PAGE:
Because our magnet systems are placed within the large-diameter voice coils, we always had to invent new ways to achieve more magnetic energy from small magnets. Developing the double and hybrid magnet systems has enabled us to continue to enjoy the great acoustic benefits of the large-diameter voice coils.

There are many more technologies that were developed and employed in our products over the years. We continue to refine these technologies with newly developed materials that become available to us. At the same time, we keep improving the production process to increase consistency and efficacy. We never cease to research and find new ways to improve the sound reproduction; it’s a never-ending journey.

SHANNON: Tell us about Morel’s very first product. How did it come about and is it still being sold today?

MEIR: The first Morel-branded product I made was a 9” mid-bass driver, which employed a 3” coil with a paper composite cone and a single ferrite magnet motor system. Later on the development of the double-magnet system replaced the single-magnet system, immensely improving the product performance. The earlier version of the 9” driver became the foundation for several products that employ some of the original attributes of the design to this day.

SHANNON: Morel has been in business for 38 years. To what do you attribute your success?

MEIR: It can be attributed to many decisions made over the course of 38 years, but most importantly the core values I mentioned earlier, that I adopted early on, and the people who make up this company, are at the heart of our success.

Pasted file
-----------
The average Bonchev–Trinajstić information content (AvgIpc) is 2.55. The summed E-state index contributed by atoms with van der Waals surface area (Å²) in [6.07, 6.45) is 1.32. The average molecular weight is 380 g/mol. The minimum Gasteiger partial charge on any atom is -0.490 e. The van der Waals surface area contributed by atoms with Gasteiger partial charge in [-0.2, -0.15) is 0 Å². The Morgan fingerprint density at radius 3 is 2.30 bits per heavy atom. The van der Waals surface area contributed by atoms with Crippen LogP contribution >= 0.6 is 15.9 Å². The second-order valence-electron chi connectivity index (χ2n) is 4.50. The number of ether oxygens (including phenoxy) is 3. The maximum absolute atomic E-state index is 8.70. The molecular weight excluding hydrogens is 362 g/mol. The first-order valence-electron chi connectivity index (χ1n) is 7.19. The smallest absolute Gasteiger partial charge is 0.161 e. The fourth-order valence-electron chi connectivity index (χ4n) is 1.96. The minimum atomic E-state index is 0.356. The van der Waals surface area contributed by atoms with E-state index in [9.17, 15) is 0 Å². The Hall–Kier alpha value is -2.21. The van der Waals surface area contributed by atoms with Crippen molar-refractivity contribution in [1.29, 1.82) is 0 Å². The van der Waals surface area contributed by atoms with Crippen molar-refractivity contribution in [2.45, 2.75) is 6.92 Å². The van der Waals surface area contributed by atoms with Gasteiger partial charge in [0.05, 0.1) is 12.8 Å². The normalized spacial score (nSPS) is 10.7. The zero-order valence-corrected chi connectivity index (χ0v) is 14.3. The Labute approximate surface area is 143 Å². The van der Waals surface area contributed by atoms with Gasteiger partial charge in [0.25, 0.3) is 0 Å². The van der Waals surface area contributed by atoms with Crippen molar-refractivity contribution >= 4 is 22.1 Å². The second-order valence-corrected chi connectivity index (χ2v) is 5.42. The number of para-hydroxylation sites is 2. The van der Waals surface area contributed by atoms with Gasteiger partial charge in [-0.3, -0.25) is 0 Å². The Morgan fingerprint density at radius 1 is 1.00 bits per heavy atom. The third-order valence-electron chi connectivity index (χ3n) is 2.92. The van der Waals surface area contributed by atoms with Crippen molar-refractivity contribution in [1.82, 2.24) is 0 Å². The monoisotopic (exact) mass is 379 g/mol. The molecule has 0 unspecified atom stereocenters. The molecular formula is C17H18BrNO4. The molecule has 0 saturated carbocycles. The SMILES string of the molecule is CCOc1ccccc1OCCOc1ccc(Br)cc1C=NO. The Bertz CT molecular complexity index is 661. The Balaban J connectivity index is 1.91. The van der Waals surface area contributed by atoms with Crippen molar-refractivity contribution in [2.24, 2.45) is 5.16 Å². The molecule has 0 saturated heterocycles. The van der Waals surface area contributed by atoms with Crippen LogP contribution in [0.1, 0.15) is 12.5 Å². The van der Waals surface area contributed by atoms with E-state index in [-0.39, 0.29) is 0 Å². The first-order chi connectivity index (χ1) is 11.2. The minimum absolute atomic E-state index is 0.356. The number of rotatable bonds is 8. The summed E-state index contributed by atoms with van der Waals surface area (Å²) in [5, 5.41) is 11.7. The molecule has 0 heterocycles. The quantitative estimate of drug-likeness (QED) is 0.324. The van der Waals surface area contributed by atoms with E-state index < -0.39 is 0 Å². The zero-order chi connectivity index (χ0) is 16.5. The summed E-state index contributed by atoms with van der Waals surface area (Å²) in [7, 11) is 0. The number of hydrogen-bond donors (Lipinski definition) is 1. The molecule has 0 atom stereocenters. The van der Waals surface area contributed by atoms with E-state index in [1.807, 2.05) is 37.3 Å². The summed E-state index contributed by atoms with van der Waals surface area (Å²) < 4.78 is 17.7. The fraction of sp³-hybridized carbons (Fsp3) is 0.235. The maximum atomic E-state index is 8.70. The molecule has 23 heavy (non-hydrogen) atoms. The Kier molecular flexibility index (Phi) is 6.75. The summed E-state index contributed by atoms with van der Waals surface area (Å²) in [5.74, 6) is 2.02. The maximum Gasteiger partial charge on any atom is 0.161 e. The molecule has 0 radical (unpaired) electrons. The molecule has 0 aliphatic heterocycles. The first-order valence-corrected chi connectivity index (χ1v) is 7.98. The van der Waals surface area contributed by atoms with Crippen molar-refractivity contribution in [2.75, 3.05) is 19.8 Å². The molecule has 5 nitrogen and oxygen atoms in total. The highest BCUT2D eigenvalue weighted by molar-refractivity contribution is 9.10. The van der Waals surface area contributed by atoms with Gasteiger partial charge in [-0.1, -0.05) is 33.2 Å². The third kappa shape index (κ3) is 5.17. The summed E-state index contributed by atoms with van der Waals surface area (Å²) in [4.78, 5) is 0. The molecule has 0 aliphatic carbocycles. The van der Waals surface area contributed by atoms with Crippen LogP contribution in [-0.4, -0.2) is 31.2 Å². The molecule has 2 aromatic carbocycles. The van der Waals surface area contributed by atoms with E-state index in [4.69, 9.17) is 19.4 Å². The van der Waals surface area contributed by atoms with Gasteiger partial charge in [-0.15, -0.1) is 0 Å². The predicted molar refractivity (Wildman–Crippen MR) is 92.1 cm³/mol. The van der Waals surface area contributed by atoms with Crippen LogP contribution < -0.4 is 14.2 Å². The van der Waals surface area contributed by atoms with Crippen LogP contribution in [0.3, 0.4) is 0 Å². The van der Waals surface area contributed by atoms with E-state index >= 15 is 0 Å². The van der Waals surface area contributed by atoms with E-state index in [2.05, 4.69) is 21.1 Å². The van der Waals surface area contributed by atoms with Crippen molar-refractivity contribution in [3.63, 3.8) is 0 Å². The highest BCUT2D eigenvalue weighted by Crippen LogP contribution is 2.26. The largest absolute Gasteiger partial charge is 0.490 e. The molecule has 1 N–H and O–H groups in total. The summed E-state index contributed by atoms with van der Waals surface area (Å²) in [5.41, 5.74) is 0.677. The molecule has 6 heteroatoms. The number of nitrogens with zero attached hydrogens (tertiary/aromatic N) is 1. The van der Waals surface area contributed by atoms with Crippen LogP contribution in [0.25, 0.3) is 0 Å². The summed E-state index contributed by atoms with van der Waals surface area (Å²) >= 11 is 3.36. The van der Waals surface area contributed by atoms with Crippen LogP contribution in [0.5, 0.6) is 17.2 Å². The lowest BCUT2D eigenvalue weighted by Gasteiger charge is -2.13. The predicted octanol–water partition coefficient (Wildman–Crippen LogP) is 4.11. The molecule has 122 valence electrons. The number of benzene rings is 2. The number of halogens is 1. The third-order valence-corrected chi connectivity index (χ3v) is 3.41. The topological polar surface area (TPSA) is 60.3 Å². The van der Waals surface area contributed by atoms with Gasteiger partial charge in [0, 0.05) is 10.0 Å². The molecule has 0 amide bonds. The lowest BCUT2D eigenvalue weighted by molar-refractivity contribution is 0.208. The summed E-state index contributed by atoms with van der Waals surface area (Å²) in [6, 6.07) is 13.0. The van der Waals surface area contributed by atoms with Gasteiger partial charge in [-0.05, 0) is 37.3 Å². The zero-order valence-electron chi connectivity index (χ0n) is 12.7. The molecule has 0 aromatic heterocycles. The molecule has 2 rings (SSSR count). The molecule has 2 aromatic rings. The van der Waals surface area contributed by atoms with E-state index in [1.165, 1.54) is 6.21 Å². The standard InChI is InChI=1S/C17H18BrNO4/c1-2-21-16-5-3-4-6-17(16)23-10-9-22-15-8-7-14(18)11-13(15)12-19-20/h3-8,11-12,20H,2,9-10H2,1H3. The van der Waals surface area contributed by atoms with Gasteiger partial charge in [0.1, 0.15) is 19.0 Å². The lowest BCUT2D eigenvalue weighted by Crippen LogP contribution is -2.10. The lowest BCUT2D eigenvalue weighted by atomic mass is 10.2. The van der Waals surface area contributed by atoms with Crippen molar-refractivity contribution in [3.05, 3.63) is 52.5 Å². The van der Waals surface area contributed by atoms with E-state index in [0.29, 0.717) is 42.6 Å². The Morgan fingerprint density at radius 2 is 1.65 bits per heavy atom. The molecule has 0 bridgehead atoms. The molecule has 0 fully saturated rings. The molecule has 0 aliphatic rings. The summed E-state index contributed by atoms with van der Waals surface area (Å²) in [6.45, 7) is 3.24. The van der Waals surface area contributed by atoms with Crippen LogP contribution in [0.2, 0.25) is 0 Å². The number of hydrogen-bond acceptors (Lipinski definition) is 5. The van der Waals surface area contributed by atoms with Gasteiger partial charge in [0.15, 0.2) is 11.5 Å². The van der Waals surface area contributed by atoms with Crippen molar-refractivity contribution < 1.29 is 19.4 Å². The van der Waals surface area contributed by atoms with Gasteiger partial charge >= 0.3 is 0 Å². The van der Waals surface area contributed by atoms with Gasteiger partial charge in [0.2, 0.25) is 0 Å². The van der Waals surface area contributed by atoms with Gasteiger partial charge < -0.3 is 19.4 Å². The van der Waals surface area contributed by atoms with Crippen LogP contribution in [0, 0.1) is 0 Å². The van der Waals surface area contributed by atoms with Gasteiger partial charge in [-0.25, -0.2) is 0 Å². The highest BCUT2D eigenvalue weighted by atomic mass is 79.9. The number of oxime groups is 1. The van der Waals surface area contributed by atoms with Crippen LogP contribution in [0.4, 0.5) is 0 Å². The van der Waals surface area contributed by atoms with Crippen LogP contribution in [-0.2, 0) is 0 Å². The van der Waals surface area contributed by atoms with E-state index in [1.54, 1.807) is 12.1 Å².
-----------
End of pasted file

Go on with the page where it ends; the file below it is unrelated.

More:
I have always insisted on total design and manufacturing control. It enabled us to have the flexibility in speaker design and the ability to react quickly when needed. Time and time again it has proven to be the best decision I have ever made.

Our focus on innovation and exploring new ways to design speakers has always driven us to new levels. This approach has put us at the forefront with the best speaker manufacturers and also differentiated us from the competition.

A lot of the credit for that has to go to the many people at Morel. Without everyone here we would not have achieved such a high degree of success today. I could not have done all of this by myself. I have been blessed to meet and work with some of the most amazing, hard-working individuals throughout my life. Our production workers, designers, engineers, salespeople, managers, and our global business partners abroad are passionately working to promote our company.